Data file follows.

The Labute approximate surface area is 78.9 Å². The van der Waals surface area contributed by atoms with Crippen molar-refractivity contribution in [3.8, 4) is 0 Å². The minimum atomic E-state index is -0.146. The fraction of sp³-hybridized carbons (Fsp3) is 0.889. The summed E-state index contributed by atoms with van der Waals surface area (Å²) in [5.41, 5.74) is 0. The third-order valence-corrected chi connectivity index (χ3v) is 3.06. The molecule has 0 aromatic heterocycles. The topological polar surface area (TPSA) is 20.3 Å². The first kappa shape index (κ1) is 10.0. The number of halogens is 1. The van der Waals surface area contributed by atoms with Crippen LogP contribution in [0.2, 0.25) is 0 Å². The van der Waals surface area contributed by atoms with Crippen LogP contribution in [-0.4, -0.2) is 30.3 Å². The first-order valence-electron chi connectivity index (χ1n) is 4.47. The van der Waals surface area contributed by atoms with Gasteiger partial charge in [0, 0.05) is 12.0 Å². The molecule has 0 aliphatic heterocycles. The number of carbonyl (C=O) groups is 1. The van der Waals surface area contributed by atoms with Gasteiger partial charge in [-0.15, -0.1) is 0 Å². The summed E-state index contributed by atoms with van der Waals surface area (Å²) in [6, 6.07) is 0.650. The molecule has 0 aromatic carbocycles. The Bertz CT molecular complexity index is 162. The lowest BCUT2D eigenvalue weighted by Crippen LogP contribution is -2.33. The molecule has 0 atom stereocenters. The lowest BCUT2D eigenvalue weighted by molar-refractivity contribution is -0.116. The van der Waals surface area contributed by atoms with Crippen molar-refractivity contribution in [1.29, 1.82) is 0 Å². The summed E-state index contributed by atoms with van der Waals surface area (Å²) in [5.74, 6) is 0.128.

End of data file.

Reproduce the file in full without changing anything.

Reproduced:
The Labute approximate surface area is 78.9 Å². The van der Waals surface area contributed by atoms with Crippen molar-refractivity contribution in [3.8, 4) is 0 Å². The minimum atomic E-state index is -0.146. The fraction of sp³-hybridized carbons (Fsp3) is 0.889. The summed E-state index contributed by atoms with van der Waals surface area (Å²) in [5.41, 5.74) is 0. The third-order valence-corrected chi connectivity index (χ3v) is 3.06. The molecule has 0 aromatic heterocycles. The topological polar surface area (TPSA) is 20.3 Å². The first kappa shape index (κ1) is 10.0. The number of halogens is 1. The van der Waals surface area contributed by atoms with Crippen LogP contribution in [0.2, 0.25) is 0 Å². The van der Waals surface area contributed by atoms with Crippen LogP contribution in [-0.4, -0.2) is 30.3 Å². The first-order valence-electron chi connectivity index (χ1n) is 4.47. The van der Waals surface area contributed by atoms with Gasteiger partial charge in [0, 0.05) is 12.0 Å². The molecule has 0 aliphatic heterocycles. The number of carbonyl (C=O) groups is 1. The van der Waals surface area contributed by atoms with Gasteiger partial charge in [-0.15, -0.1) is 0 Å². The summed E-state index contributed by atoms with van der Waals surface area (Å²) in [6, 6.07) is 0.650. The molecule has 0 aromatic carbocycles. The Bertz CT molecular complexity index is 162. The lowest BCUT2D eigenvalue weighted by Crippen LogP contribution is -2.33. The molecule has 0 atom stereocenters. The lowest BCUT2D eigenvalue weighted by molar-refractivity contribution is -0.116. The van der Waals surface area contributed by atoms with Crippen molar-refractivity contribution in [1.29, 1.82) is 0 Å². The summed E-state index contributed by atoms with van der Waals surface area (Å²) in [5.74, 6) is 0.128.